To that end, it's worth more than Enchantress's Presence, which is a card I would keep an eye on. With the printing of Eidolon of Blossoms, there will be a new focus on Enchantress Shenanigans. Enchatress's Presence is played in Legacy as well as EDH so any amount of increased interest should take it higher than the peak we're seeing for a card like Blatant Thievery with the same rarity from the same set.
Thievery is just the next card to join Mana Echoes and Gratuitous Violence in the "$5 card club" which is like the $5 shave club, only enjoyed by fewer people who wear bluetooth earpieces.
I like cards from Onslaught, Torment, Scourge and that general time-frame for a lot of reasons. Back then they printed slow, durdly cards like Forgotten Ancient which would later become EDH gold. While the yearly re-issue of Commander sets is troubling from a reprint perspective, cards from this era are still much, much safer than newer cards.
The latter have higher print runs associated with their sets and the distinction of being legal in Modern. Modern legality makes them eligible for reprint in a future Modern Masters set, and the last one demonstrated WotC's willingness to eviscerate prices of cards like Stonehewer Giant and Divinity of Pride almost on a whim.
Here's a card I'm bullish on. I've said this before in various places. I have had a real reversal in opinion about the role of this card. I think all we want is a card that does more work than Ash Zealot and this, dangerous as it is, does more work than Ash Zealot in a format where one of its abilities is switched off.
Too late to buy in at the absolute floor, but I am trading for these. I think they have utility outside of Standard. Is this another Vexing Devil? I can't say. Khans of Tarkir could throw so many colors at us that we don't want this at all, but this has a full year to do something, and buying in near a floor seems fine.
I won't say $2 was the floor, but it was a floor as the card is trending upward. I think red devotion is likely still a strategy even after Khans block comes out. Black loses a lot of gas, but red maintains a lot of its best cards and this will do some real work. I don't like these for cash right now and I can't tell if that's related to the card or my own reluctance to pay retail for anything right now.
This is out of actual control. Here we have a card that isn't letting the mere fact that it's played in one deck in Modern or that it's been printed three times hold it back in its quest to break the $10 barrier.
These just sat and did nothing for a long time because we keep getting "better" lands. Steam Vents. Cascade Bluffs. Sulfur Falls. People never imagined they would be the best way to get a red or blue mana on turn one besides taking two damage from a shock. Splinter Twin doesn't really want to be doing that but Storm sure does. You hit that turn one Serum Visions or you're a dog in the match sometimes.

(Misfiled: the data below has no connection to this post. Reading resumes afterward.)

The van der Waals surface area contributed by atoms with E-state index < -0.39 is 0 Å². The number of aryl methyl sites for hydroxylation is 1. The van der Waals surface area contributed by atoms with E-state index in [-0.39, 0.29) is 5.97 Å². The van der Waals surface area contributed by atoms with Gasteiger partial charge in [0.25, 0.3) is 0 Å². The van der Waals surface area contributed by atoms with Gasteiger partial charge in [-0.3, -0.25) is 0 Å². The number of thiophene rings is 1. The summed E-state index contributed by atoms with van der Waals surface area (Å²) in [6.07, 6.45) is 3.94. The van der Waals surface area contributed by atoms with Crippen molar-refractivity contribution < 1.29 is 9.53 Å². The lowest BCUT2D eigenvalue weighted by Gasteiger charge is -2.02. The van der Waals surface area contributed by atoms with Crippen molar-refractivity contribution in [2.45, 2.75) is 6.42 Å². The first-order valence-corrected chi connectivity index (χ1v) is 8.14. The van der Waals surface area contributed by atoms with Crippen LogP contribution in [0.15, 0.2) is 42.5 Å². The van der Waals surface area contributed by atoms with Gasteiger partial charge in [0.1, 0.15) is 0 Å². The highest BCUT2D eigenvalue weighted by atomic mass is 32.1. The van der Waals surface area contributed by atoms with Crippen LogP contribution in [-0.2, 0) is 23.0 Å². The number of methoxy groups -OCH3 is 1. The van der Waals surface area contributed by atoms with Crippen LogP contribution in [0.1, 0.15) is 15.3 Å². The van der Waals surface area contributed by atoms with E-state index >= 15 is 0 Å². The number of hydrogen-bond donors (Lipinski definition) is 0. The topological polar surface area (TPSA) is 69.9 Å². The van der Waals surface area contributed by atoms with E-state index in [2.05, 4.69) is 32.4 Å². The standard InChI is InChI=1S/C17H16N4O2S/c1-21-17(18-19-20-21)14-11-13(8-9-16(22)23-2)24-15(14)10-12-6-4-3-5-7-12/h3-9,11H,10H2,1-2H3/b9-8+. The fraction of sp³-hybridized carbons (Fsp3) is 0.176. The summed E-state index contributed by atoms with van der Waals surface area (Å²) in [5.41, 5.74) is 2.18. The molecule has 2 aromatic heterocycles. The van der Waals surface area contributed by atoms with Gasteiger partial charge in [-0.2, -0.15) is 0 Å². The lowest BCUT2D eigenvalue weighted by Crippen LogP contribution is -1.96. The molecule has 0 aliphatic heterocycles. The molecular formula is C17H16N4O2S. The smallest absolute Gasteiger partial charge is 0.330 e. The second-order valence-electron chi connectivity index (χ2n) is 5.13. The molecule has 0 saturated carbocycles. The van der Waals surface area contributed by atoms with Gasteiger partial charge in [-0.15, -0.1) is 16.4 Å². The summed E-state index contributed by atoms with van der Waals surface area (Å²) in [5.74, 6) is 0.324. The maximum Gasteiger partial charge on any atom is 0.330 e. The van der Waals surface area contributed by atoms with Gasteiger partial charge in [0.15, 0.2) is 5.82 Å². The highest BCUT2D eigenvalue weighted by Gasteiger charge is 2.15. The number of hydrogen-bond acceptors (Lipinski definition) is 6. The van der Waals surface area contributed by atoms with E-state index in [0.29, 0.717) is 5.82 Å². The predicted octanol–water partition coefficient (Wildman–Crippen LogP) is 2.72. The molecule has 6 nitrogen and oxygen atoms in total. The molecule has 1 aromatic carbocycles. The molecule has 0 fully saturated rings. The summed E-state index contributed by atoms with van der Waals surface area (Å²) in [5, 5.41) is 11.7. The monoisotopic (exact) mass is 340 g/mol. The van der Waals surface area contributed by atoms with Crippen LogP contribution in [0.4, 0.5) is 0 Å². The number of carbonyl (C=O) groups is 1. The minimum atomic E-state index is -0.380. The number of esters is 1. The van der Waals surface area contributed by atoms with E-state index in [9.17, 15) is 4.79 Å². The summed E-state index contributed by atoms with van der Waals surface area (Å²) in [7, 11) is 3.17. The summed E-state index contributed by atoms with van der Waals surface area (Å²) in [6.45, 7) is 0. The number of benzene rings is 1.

A lot of the other enemy-colored fetches are cheap right now and waiting to be scooped. EDH sometimes wants them which gives you a nice cushion underneath the price. I trade for every one I can find, especially the enemy-colored ones.
Did you know Yavimaya Coast was $3.50? I bet you didn't before you looked. With a spread under 30% in some cases, these seem solid for trade targets. You don't know if another one will hit $8 and which one it will be if it happens, but Coast is a good bet, having blue in it and all. Llanowar Wastes makes green and black mana; I wonder whether that will ever be significant in Modern.
I see pain lands in dollar boxes all the time--if nothing else, you can likely trade friendly-colored ones for enemy-colored ones straight up and grind a few bucks, but I advocate having a binder page stuffed with these and going after the enemy-colored ones aggressively.
If they never do anything crazy like Reef did, they'll still climb slowly and steadily. If they do something crazy, you'll be ready. If Caves of Koilos goes nuts and the Event Deck reprint pulls its pants down, we'll live. I see this as low risk.
What Else to Keep an Eye Out For
I have been checking the daily price change reports every day and trying to figure out analogous cards if there are any. If there are, why haven't the analogous cards gone up? One more printing? Not a four-of in the deck that plays both cards? Power level disparity (We don't expect Rage Reflection to command the same price tag as Mana Reflection)?
If you can't think of anything, check out that analogous card and keep an eye on it. We don't make much money by noticing a spike in the price of City of Traitors and trying to run out and react. We see that Ancient Tomb might be due for a bump and get ahead of it.
We're not always going to hit doing this, but the real money to be made is by being ahead. Your copies bought the day a card explodes on camera may not get shipped. You're competing with other reactive people for copies when you wait.
People who are a week or two ahead have the luxury of getting their copies arranged, listing them and waiting to adjust the price according to new adoption. You have the luxury of having 50 copies on your desk ready to buylist for three times what you paid. You have the ability to be a hero, striding into the LGS with four playsets ready to have trade value veritably foisted upon you.
You can bet I have my eyes out for price discrepancies. Will Dictate of Erebos stay much cheaper than Grave Pact for an amount of time that makes us suspicious? Will foil Young Pyromancer continue to not have its price increase at all over another entire year? If I spot anything, you better believe you'll hear about it here. Check back next week to see what we can see.
Thanks for reading.